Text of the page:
Brunon K: Another Anders Breivik Admirer Planned Huge Terrorist Attack in Poland
by Matthew Day (Telegraph)
A source from the investigation into the activities of Brunon K told the news channel TVN 24 that the suspect had examined Norwegian killer Anders Breivik’s car-bomb attack on government buildings in Oslo, which claimed eight lives, and had concluded that the Norwegian mass murderer had made a number of errors.
“He said that Breivik had made mistakes, and that he wouldn’t have made them because his [attack] would have been better,” said the source. The far-right fanatic killed 77 people in a bomb and gun attack in July last year.
A university chemistry lecturer and self-confessed admirer of Breivik, Brunon K. was arrested in the Polish city of Krakow earlier this month although news of the arrest was only made public on Monday. Police also seized four tons of explosives, detonators and a pistol.
It is thought he, or maybe a fellow conspirator, planned to use a tanker packed with explosives to ram through barriers protecting the parliamentary complex in Warsaw, and then drive it into a courtyard adjacent to the lower house of parliament. The massive bomb would then have been detonated.
The need to trigger the bomb as soon the vehicle got close to the parliament has led investigators to believe that the suspect planned a suicide attack.
Brunon K, had apparently become convinced that foreigners ran Poland and therefore the government and the president needed to die.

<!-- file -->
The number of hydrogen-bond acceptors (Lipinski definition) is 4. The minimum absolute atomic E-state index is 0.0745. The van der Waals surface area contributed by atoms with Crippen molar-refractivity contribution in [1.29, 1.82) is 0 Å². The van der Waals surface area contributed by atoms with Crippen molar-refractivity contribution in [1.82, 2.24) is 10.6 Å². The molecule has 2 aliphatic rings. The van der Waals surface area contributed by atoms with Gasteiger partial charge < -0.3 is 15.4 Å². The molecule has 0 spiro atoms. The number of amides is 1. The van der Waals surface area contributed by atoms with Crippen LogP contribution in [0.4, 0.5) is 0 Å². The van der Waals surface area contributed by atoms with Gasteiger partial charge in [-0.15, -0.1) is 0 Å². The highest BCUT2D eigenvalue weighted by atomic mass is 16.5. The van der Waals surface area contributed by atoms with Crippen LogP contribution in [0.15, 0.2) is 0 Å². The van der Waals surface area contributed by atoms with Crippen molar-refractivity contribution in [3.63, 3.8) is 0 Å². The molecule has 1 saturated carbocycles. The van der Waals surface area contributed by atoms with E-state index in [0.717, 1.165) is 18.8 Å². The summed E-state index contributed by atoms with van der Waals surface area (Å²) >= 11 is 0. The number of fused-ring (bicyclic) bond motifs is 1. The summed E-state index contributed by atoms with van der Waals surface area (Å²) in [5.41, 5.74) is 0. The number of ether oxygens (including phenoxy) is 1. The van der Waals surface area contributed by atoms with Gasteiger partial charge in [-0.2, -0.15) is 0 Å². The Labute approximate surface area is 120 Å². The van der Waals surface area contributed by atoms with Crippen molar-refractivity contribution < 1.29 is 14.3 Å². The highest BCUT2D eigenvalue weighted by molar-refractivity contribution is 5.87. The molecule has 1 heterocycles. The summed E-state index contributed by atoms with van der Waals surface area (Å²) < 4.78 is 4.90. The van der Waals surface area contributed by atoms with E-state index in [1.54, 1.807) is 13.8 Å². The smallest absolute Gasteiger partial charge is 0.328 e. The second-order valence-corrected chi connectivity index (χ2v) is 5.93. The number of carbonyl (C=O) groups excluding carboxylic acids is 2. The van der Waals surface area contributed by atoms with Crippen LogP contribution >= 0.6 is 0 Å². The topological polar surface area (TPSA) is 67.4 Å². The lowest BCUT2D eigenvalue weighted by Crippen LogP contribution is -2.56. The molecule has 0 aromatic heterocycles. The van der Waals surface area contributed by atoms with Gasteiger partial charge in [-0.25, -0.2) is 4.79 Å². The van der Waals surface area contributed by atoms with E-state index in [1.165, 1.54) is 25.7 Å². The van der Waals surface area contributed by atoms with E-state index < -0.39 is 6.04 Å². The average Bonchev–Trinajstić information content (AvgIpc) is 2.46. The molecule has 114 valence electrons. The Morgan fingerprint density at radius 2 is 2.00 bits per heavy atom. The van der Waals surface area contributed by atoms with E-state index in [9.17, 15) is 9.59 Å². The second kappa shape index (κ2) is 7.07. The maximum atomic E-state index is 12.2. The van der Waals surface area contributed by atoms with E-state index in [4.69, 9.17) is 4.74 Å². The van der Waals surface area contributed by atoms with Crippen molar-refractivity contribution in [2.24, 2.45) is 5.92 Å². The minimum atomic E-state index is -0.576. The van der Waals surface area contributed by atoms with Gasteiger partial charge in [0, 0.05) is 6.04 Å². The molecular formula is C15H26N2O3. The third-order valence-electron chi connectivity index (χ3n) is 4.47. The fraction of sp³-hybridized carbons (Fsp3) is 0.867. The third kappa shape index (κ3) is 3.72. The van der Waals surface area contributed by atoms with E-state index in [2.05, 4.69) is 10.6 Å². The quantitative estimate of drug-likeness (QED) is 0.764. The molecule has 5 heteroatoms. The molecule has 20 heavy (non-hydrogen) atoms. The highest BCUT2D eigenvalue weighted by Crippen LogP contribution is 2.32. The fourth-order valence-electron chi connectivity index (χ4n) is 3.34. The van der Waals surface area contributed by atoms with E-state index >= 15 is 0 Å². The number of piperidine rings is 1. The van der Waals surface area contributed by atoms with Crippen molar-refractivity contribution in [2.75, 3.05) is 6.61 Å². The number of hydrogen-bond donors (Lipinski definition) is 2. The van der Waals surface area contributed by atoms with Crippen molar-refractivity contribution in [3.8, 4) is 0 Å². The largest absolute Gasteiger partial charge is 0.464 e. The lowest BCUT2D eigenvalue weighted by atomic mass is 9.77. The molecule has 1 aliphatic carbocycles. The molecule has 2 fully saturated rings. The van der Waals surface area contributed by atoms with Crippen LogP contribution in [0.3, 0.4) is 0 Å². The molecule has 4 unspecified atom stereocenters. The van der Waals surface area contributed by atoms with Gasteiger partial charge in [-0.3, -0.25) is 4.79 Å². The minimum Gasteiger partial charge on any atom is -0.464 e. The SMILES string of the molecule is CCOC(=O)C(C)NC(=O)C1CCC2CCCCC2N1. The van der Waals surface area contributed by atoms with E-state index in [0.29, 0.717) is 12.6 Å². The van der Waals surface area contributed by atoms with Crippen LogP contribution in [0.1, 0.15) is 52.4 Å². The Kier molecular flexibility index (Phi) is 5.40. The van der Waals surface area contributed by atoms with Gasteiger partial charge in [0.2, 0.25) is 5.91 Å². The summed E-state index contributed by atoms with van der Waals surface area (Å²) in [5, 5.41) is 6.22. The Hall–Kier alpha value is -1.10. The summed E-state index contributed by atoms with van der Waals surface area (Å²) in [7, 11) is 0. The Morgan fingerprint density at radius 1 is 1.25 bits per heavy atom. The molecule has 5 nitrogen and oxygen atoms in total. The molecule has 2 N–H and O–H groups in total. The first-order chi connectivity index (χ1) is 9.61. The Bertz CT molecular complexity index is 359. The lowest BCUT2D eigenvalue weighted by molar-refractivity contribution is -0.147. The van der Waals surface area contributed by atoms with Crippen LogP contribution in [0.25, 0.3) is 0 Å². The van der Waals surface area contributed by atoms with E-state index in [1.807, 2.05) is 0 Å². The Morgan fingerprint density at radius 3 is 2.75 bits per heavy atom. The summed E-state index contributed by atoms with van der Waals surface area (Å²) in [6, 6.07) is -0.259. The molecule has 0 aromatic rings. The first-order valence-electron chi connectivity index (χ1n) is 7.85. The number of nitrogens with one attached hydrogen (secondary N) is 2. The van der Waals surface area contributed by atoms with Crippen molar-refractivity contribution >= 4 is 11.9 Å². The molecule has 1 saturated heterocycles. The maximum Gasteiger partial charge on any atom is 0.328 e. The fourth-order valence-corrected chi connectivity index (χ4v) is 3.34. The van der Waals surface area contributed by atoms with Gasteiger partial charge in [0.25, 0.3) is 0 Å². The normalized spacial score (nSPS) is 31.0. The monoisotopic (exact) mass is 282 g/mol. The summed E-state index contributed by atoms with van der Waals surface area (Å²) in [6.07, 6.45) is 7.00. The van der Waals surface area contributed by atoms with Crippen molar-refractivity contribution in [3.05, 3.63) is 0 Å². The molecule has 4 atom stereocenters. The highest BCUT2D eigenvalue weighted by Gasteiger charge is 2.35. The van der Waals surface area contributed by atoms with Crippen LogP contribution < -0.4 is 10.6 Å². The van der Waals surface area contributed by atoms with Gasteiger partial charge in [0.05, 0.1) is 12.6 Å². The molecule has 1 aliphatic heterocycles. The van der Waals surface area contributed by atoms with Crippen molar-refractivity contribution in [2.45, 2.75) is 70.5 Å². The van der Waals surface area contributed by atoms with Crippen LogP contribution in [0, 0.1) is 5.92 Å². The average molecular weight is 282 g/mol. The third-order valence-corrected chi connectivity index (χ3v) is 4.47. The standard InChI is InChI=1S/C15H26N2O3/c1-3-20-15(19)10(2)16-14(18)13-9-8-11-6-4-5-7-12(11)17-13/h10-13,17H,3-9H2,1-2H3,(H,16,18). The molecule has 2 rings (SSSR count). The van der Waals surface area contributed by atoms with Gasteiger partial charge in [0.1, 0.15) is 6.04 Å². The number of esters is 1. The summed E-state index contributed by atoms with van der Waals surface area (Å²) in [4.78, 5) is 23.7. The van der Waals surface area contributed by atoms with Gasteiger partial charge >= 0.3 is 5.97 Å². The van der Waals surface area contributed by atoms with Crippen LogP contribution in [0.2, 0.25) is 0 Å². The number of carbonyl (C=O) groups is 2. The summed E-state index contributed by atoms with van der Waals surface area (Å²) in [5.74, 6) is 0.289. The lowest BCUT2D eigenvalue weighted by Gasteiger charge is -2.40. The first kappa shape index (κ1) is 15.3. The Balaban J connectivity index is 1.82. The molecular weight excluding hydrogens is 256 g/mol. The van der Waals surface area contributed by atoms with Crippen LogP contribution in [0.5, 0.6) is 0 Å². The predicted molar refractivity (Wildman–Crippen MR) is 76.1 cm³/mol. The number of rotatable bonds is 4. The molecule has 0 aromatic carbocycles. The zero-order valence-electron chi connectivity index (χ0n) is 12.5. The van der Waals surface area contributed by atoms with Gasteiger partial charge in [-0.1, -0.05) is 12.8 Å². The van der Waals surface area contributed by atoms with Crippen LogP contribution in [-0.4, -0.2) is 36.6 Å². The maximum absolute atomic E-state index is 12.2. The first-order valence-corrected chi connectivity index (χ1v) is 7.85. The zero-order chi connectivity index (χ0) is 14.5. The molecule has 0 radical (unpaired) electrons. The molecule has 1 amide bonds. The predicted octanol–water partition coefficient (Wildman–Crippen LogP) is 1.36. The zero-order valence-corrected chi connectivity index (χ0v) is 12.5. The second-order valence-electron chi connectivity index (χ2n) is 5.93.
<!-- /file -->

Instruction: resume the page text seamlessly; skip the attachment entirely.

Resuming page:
The Polish press reported that students at Krakow’s Agricultural University, where Brunon K worked, had become alarmed by their lecturer’s comments about the need to remove the government.
Breivik bought some of the chemicals used for his bomb attack on Oslo in Poland, and the prime minister said that the investigation into his Polish contacts had led the authorities to Bruno K.
“Simply put he [Bruno K] believed society and the economic situation were moving in the wrong direction due to all government posts and positions of power being held by what he described as ‘foreigners’—not true Poles,” said prosecutor Mariusz Krason. “He said he belonged to a nationalistic, xenophobic and anti-Semitic movement.
“He was planning to detonate four tons of explosives,” he added.
The Polish newspaper Gazeta Wyborcza said Bruno K had attracted police attention by praising Breivik on internet forums, and their interest increased when it became apparent that the man was a trained chemist who had access to bomb making materials through his job at Krakow’s Agricultural University.
When contacted by undercover agents posing as potential co-conspirators, Bruno K urged them to take training courses on how to handle industrial explosives. Police said he had already blown up 250 kilograms of explosives in a series of tests around Poland.
Investigators also revealed the suspect had travelled to Warsaw to carry out reconnaissance missions on the Polish parliament. It is thought he hoped to assassinate government leaders and the Polish president by detonating his massive car bomb during a key parliamentary debate on the budget next year.
It also emerged that Bruno K’s wife, a biologist, had gone to the police when her husband started to enquire about how to kill many people with a biological dirty bomb.
University colleagues of the suspect expressed their “shock” over the arrest, with one describing Bruno K. as an “average worker”. But a former neighbour said he had always played with explosives, and had lost some fingers to an explosion when he was young.
Two other men were also arrested for illegal possession of weapons, while a further two were detained for questioning.